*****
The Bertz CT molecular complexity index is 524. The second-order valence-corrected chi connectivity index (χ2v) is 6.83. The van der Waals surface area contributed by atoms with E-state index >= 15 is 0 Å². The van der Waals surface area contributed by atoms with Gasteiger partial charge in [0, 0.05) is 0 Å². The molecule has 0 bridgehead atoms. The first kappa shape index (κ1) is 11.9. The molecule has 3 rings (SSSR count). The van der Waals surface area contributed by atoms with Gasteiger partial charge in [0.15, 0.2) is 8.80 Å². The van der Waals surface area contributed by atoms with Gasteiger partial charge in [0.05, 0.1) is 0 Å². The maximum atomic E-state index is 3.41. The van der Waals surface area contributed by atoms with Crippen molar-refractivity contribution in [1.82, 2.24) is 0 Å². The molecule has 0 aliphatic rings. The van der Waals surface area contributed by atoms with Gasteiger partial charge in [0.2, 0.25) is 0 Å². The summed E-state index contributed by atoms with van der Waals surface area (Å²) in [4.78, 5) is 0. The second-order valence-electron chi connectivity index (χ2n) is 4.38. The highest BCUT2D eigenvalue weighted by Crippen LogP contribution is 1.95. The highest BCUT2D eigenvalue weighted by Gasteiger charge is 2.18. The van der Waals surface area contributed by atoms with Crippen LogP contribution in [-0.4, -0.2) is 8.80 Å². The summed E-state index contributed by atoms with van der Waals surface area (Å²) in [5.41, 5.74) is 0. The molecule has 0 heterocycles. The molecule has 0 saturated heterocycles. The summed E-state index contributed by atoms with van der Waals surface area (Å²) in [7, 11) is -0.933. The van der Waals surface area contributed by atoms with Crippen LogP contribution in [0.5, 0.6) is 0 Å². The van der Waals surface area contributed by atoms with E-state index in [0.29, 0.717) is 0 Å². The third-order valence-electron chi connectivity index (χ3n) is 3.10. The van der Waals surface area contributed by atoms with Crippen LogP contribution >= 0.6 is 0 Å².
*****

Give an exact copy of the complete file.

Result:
The Bertz CT molecular complexity index is 524. The second-order valence-corrected chi connectivity index (χ2v) is 6.83. The van der Waals surface area contributed by atoms with E-state index >= 15 is 0 Å². The van der Waals surface area contributed by atoms with Gasteiger partial charge in [0, 0.05) is 0 Å². The molecule has 0 bridgehead atoms. The first kappa shape index (κ1) is 11.9. The molecule has 3 rings (SSSR count). The van der Waals surface area contributed by atoms with Gasteiger partial charge in [0.15, 0.2) is 8.80 Å². The van der Waals surface area contributed by atoms with Gasteiger partial charge in [0.05, 0.1) is 0 Å². The maximum atomic E-state index is 3.41. The van der Waals surface area contributed by atoms with Crippen molar-refractivity contribution in [1.82, 2.24) is 0 Å². The molecule has 0 aliphatic rings. The van der Waals surface area contributed by atoms with Gasteiger partial charge in [0.2, 0.25) is 0 Å². The summed E-state index contributed by atoms with van der Waals surface area (Å²) in [4.78, 5) is 0. The second-order valence-electron chi connectivity index (χ2n) is 4.38. The highest BCUT2D eigenvalue weighted by Crippen LogP contribution is 1.95. The highest BCUT2D eigenvalue weighted by Gasteiger charge is 2.18. The van der Waals surface area contributed by atoms with Crippen LogP contribution in [-0.4, -0.2) is 8.80 Å². The summed E-state index contributed by atoms with van der Waals surface area (Å²) in [5.41, 5.74) is 0. The molecule has 0 heterocycles. The molecule has 0 saturated heterocycles. The summed E-state index contributed by atoms with van der Waals surface area (Å²) in [7, 11) is -0.933. The van der Waals surface area contributed by atoms with Crippen LogP contribution in [0.5, 0.6) is 0 Å². The van der Waals surface area contributed by atoms with E-state index in [0.29, 0.717) is 0 Å². The third-order valence-electron chi connectivity index (χ3n) is 3.10. The van der Waals surface area contributed by atoms with Crippen LogP contribution >= 0.6 is 0 Å².